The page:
Alexander Hamilton – 1755 or 1757–1804
Hamilton was of illegitimate birth in Nevis, British West Indies. After serving as a staff officer to General Washington during the American Revolution, he rose to become a New York delegate to the Constitutional Convention of 1787 and was a prime contributor to The Federalist Papers (1789–1795), which helped ensure that the new Constitution would achieve ratification. Under President George Washington, Hamilton was the first secretary of the treasury and was responsible for a fiscal policy that established the credit of the infant nation on a sound basis. He was an ardent champion of a strong central government, which put him at odds with Washington’s secretary of state, Thomas Jefferson, who favored a more radical democracy. Hamilton was killed in a duel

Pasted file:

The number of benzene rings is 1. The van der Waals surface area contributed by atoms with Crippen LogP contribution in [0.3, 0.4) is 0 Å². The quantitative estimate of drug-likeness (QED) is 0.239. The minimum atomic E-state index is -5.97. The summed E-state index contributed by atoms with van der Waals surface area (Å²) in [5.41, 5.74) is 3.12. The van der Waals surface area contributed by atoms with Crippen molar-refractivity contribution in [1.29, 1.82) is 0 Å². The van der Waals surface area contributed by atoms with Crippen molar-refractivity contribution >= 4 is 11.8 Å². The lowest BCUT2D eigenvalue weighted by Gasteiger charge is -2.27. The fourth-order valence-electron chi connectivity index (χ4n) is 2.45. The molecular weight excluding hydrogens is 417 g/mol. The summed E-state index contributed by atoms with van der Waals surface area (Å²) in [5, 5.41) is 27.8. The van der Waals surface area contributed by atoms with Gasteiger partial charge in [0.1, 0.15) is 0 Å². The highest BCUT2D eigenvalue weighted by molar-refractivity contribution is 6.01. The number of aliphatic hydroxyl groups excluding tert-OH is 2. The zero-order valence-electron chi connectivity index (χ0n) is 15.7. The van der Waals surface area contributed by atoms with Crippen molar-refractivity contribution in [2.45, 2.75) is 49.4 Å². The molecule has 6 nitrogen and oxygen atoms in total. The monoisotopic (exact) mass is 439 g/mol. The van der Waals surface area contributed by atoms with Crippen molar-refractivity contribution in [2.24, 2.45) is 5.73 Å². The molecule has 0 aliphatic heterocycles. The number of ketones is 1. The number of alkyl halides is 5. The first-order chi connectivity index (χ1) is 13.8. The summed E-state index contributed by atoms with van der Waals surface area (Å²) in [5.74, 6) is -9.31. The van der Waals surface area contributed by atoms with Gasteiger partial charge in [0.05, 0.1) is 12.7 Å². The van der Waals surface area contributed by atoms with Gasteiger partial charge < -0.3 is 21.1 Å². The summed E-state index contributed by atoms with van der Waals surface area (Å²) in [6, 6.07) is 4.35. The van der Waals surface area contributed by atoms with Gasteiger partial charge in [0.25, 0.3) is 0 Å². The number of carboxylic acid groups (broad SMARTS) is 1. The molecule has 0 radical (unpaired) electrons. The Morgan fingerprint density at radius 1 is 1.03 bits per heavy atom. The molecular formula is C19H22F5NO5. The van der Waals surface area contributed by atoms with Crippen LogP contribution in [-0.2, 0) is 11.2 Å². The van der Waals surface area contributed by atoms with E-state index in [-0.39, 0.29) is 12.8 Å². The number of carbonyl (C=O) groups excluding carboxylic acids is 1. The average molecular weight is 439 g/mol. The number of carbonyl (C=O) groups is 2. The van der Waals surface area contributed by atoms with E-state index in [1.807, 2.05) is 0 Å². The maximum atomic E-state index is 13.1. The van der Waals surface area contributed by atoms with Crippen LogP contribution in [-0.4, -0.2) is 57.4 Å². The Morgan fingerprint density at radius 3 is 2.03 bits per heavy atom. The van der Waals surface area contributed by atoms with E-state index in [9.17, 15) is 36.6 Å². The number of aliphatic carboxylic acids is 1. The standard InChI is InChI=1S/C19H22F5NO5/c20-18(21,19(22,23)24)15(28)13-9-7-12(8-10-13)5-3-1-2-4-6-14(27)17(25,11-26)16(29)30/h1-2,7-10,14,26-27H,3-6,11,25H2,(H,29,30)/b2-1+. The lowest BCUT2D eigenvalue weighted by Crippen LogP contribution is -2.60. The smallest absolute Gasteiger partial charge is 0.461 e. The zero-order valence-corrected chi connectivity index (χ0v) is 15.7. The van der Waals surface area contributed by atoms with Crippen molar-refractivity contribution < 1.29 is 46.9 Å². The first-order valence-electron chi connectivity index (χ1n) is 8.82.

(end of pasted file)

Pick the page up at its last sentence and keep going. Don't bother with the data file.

(July 11, 1804; he died the next morning) with his chief political foe, Aaron Burr.